Huh, it appears that I might have been mistaken. I was always told that the progression was Novice, Journeyman, Master, Artisan. Artisan being the category of OMG costumers and professional costume makers. If that's not the case, I apologize. If it's NOT the case, why not? It makes the most sense that I know of.

What is the order in Canada? and what is the level needed to go up a step? IE 1 win as a novice, 3 wins as a journeyman, etc. My understanding of almost 20 years was such.

1 novice - Journeyman
3 journeyman - master
3 master - Artisan
Artisan - only compete vs. other Artisans or non-comp show pieces.

Could someone correct me if I'm wrong? Again, this has been my understanding for a long time now. And are these codified across the board? If I compete in the states, do I get put into the novice category again? Kaijugal, you seem like the person to know these things.

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Unread 09-12-2010, 01:01 PM   #164
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If that's not the case, I apologize. If it's NOT the case, why not? It makes the most sense that I know of.
Could someone correct me if I'm wrong? Again, this has been my understanding for a long time now. And are these codified across the board? If I compete in the states, do I get put into the novice category again? Kaijugal, you seem like the person to know these things.

The names are artifacts from the development of the Skill Division System, started by Peggy Kennedy at Denvention II (Worldcon 1983?) and later fleshed out by the International Costumers Guild; the latest version is described in the document "ICG Guidelines: Ensuring Fair Competition" available at http://www.costume.org/documents/fai...6-05-2006.html. I have been a member of the committee who developed the Fairness Guidelines more than once, and in particular for this current version.

First of all, it is the intention of the Guidelines to be guidelines, not rules. Secondly, the skill divisions are NOT RANKS; you do not have to work your way up, and there is no "certifying" authority. YOU CAN ALWAYS COMPETE IN A HIGHER CLASS. The only point is to shelter less experienced competitors briefly while they gain experience in competition. For any particular competition, you can always ask the MD which is the most restricted division they feel it is appropriate for you to enter (Novice is the most, Open or Master the least restricted).

Finally, the names, and the question of "Artisan". When the guidelines were first written, many of us drew from experiences at SCA, Renaissance Fair and other events, and since we were the International Costumers Guild, drew terms from the old trade guilds for the level names. In those earliest days, we made the semantic mistake of thinking in terms of them as ranks you worked your way through. It was thought that a secondary top tier was needed, for people who were at the top of the heap at regional competitions but had never entered at an international competition (Worldcon, Costume-Con and now Anime North). We bounced the name "Regional Master" around briefly and then on the east coast a number of conventions adopted the term "Artisan" instead.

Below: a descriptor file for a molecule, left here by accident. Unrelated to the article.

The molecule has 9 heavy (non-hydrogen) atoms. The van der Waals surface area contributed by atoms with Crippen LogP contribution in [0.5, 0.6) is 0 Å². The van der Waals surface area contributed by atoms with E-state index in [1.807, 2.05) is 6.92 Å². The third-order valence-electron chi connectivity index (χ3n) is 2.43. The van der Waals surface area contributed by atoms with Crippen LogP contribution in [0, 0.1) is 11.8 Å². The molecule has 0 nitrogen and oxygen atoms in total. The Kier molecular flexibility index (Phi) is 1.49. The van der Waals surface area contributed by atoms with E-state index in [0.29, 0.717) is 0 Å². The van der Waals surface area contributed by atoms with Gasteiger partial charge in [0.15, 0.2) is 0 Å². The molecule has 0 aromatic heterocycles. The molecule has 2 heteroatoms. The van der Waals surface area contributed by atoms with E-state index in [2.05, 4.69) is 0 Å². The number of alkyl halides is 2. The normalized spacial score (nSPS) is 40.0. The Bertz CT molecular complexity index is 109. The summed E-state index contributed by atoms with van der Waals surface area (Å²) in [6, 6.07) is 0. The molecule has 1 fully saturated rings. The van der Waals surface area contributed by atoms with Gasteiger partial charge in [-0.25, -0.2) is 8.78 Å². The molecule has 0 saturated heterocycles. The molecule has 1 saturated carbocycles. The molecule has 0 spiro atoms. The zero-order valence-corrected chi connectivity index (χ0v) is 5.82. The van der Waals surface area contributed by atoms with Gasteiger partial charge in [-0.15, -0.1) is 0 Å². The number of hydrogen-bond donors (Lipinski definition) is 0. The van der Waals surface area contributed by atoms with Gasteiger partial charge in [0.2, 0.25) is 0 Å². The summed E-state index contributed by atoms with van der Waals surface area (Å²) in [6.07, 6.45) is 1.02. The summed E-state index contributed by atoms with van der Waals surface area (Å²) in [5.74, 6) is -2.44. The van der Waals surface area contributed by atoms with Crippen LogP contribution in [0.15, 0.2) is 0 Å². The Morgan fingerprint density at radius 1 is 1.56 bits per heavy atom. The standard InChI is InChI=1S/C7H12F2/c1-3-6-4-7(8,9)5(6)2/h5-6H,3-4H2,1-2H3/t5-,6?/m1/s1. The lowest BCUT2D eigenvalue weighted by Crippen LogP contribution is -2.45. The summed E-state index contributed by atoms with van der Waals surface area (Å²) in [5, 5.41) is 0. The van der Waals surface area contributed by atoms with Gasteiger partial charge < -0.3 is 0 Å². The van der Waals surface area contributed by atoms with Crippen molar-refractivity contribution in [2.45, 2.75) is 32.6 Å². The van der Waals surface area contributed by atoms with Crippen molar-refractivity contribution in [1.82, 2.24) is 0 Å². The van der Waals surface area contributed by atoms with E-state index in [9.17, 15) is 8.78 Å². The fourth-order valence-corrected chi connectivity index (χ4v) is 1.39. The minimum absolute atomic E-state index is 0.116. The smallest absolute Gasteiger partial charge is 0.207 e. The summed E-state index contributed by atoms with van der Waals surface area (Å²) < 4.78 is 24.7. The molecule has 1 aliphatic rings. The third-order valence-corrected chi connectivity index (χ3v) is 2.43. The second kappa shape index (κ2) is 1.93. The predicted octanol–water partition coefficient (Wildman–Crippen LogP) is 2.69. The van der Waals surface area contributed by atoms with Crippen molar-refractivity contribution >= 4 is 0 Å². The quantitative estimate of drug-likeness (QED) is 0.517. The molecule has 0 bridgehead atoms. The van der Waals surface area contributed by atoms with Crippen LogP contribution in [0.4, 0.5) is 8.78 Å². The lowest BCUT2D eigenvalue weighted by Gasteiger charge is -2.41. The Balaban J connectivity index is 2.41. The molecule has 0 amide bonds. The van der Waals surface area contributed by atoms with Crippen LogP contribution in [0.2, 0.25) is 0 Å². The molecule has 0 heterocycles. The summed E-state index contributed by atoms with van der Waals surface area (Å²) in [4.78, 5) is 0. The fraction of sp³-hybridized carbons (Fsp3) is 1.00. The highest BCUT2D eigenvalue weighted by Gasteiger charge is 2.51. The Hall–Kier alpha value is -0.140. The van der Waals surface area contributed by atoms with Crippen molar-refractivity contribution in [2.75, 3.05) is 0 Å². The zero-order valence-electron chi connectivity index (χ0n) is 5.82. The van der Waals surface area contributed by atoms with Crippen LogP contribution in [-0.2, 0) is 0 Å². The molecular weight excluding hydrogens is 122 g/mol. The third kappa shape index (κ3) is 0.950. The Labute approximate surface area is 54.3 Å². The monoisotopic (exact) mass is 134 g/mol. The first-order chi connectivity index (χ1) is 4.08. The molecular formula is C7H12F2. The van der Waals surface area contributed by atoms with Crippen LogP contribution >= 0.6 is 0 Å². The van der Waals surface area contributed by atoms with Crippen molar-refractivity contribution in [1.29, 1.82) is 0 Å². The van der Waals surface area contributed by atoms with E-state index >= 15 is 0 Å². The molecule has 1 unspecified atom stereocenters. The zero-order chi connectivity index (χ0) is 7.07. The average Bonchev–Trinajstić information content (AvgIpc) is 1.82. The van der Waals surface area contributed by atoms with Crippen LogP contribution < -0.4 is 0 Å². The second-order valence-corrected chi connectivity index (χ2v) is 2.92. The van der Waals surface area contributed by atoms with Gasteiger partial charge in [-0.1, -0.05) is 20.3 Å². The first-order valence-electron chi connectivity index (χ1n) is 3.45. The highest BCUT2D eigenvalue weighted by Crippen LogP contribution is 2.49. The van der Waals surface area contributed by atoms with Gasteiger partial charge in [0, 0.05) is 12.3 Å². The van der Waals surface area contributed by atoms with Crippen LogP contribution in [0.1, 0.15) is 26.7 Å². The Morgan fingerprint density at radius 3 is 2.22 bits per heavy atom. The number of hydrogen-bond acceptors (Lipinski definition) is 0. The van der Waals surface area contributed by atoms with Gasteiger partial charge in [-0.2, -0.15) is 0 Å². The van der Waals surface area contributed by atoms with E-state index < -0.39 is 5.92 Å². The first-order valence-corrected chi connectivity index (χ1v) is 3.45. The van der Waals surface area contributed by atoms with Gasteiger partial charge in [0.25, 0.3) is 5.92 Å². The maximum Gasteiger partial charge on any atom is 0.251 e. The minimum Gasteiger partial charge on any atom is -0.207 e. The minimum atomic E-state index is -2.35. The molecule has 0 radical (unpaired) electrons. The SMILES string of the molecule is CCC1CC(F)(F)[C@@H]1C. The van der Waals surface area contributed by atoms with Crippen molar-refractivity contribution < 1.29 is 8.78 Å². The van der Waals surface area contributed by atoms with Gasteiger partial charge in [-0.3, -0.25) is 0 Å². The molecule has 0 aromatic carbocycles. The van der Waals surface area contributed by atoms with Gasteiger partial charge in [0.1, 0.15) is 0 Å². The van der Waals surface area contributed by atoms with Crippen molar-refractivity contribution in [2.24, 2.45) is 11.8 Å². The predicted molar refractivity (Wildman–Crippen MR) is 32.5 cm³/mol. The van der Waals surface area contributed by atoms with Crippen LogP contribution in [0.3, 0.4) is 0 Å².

When (after some dramatic friction over earning "rank" had occurred) the ICG reconsidered the way to describe the Division System and chucked the entire notion, replacing it with the current concept of "protected classes" for less experienced competitors, the Artisan division was eliminated from mention at all. During this last revision we suggested replacing the division names with Novice, Intermediate and Open, but the force of tradition was too strong and the trade-guild-based names were kept.

Since the Fairness Guidelines are simply that, guidelines to help each Masquerade Director/committee develop rules appropriate to their event, some competitions have hung onto the Artisan division.

(I will note that a number of cosplay competitions adopted their rules based on other contest rules which referenced the Guidelines without learning the point of the underlying Guidelines first, which has led to a bit of history repeating itself with drama over earning "rank" in competion.)

The most important thing to note is that there is no central authority, so each competition is its own entity. The Guidelines are there to try and give competitors a rough idea of with whom they will compete in a competition.

Sorry for the long post; I hope this helps a bit.
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Unread 11-01-2010, 03:03 AM   #165
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The only point is to shelter less experienced competitors briefly while they gain experience in competition.
I think this needs to be repeated It's the best description of why there are class divisions This year we split into two categories: open and novice. In a couple of years I see the need to split into three but for now we are giving a nice introduction for new contestants to enter in.

And the reasoning is the same.